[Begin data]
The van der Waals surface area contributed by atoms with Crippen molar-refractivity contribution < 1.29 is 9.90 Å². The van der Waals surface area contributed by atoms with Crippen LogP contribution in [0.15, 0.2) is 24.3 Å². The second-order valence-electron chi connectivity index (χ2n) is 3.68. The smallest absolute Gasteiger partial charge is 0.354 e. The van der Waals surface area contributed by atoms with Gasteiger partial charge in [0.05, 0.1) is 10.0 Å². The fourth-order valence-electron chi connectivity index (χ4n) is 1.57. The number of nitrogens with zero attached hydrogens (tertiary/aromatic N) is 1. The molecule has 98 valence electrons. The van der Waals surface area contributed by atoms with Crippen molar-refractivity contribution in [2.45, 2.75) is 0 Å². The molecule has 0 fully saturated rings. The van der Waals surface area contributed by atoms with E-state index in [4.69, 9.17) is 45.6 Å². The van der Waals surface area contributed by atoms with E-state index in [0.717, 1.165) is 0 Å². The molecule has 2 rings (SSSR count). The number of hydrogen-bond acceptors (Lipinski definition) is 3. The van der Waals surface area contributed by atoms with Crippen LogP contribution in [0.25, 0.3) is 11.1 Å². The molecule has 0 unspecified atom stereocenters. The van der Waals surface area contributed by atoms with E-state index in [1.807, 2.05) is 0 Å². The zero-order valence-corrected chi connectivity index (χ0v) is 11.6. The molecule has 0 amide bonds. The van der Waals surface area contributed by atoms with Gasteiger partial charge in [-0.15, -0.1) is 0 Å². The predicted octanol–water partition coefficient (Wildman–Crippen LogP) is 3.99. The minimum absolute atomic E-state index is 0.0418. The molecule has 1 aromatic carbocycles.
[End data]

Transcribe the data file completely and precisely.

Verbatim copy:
The van der Waals surface area contributed by atoms with Crippen molar-refractivity contribution < 1.29 is 9.90 Å². The van der Waals surface area contributed by atoms with Crippen LogP contribution in [0.15, 0.2) is 24.3 Å². The second-order valence-electron chi connectivity index (χ2n) is 3.68. The smallest absolute Gasteiger partial charge is 0.354 e. The van der Waals surface area contributed by atoms with Gasteiger partial charge in [0.05, 0.1) is 10.0 Å². The fourth-order valence-electron chi connectivity index (χ4n) is 1.57. The number of nitrogens with zero attached hydrogens (tertiary/aromatic N) is 1. The molecule has 98 valence electrons. The van der Waals surface area contributed by atoms with Crippen molar-refractivity contribution in [2.45, 2.75) is 0 Å². The molecule has 0 fully saturated rings. The van der Waals surface area contributed by atoms with E-state index in [4.69, 9.17) is 45.6 Å². The van der Waals surface area contributed by atoms with E-state index in [0.717, 1.165) is 0 Å². The molecule has 2 rings (SSSR count). The number of hydrogen-bond acceptors (Lipinski definition) is 3. The van der Waals surface area contributed by atoms with Crippen LogP contribution in [0.25, 0.3) is 11.1 Å². The molecule has 0 unspecified atom stereocenters. The van der Waals surface area contributed by atoms with E-state index in [1.807, 2.05) is 0 Å². The zero-order valence-corrected chi connectivity index (χ0v) is 11.6. The molecule has 0 amide bonds. The van der Waals surface area contributed by atoms with Gasteiger partial charge in [-0.15, -0.1) is 0 Å². The predicted octanol–water partition coefficient (Wildman–Crippen LogP) is 3.99. The minimum absolute atomic E-state index is 0.0418. The molecule has 1 aromatic carbocycles.